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Social Media Revolution 2011

How many times have you heard the complaint that teenagers these days have no communication skills?  That you spend your whole day with your head buried in a cell phone checking people’s status updates? That you’re too concerned with what Kim Kardashian is tweeting about rather than wondering why US troops are still hanging out in the Middle East? How you could want to partake in an environment where there is no privacy and everyone’s business becomes your business?

In the library, I have had a HUGE number of adults come to me concerned with teens being incapable of communicating with each other or adults properly because they primarily talk via text messages and social networking sites.  They tell me that it is shameful that The Oxford English Dictionary is adding words like OMG and LOL to their lists. How do I react? Dumbfounded.

Truthfully, I think I have an easier time talking to the teens in my library than I do the adults! And maybe that’s because I am totally guilty of this. To be honest, I hate talking on the phone. Phoneaphobia– literally, I avoid it at all costs. If I can send a text or write an email, I will. Face to face and phone conversations are a last resort. But does that mean I’m any less capable of face to face or over the phone communication? I don’t think so.  When I do have to make that dreadful phone call, it seems to go basically the same that an email or text would– it’s just not my style.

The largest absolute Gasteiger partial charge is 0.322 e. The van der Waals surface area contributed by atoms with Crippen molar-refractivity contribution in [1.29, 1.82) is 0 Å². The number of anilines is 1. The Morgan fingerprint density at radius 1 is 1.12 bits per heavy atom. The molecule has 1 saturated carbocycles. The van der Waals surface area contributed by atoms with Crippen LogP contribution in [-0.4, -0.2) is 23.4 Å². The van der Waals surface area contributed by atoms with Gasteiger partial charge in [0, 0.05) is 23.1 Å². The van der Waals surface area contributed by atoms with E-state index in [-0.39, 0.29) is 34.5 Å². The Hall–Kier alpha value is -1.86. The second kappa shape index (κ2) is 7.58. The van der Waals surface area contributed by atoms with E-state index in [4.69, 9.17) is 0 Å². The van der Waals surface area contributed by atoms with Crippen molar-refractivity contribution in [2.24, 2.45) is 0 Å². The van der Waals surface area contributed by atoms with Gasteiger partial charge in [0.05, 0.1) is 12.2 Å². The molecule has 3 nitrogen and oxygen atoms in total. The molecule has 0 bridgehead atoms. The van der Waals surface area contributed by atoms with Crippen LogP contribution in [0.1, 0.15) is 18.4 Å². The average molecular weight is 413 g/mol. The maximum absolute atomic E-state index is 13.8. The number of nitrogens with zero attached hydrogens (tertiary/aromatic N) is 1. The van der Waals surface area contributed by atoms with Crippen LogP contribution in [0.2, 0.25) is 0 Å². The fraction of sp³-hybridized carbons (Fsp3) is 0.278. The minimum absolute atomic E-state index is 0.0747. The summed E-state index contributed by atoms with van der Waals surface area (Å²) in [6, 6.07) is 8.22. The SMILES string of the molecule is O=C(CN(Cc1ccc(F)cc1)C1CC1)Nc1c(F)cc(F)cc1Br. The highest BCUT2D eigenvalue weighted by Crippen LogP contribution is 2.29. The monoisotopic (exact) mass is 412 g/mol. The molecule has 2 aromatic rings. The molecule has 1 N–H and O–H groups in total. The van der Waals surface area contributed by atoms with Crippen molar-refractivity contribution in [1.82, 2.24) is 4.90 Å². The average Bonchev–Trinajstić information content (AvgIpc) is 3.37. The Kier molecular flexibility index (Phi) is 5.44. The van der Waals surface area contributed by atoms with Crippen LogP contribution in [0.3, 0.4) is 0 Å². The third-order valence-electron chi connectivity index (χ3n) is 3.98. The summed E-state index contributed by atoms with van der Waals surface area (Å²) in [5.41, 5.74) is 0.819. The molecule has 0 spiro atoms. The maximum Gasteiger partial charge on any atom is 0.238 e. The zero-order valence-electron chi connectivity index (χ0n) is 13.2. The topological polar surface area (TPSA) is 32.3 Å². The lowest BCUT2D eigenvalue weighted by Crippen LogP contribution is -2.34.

This 2009 poll shows that 50% of users think that technology hinders social skills– that “technology replaces face-to-face experiences critical for developing social skills with human-to-machine interactions.  The author of this article uses the example that men who hide behind social networking sites and text messages can’t talk to women face to face or they “screw up.”  Well, at least in my case, talking to someone that you find attractive can be intimidating and often does not run smoothly, especially in person, whether you Tweet on a regular basis or not… Is this a generational divide? Will this number shrink as more adults begin using these social media tools? Either way, the world of social networking is upon us and adults and teens alike should embrace what it has to offer rather than shun it for its apparent downfalls. Check out this video, I think you’ll be surprised at just big of an impact social media has on the world…

Did you know that Facebook actually has a lot to offer it users? Not only does it give me the chance to cyberstalk that boy I had a crush on in freshmen comp, but, because I use Facebook, I am significantly more likely to trust people than non-Facebook and non-internet users are. We Facebookers are also more likely to have close confidents with whom we can discuss important matters.  Not to mention that there is no other force driving global awareness like social networking. I have never been so aware of what is happening in the world as I am at 9 AM every morning when I check Facebook for the first time. We are past the point where social networking is a hindrance– social media no longer takes the places of human interaction but rather amplifies it.  So kids, I say, embrace your status update feed, tweet like there’s no tomorrow, and pepper your English papers with LOLs and OMGs because well, they’re in the dictionary and so they must be real words, right?… (okay, maybe not that last one).

Here are some books in the CLP catalog on the social media revolution. Its only going to get bigger, so read up now and stay ahead of the game…

-Julie, CLP Beechview

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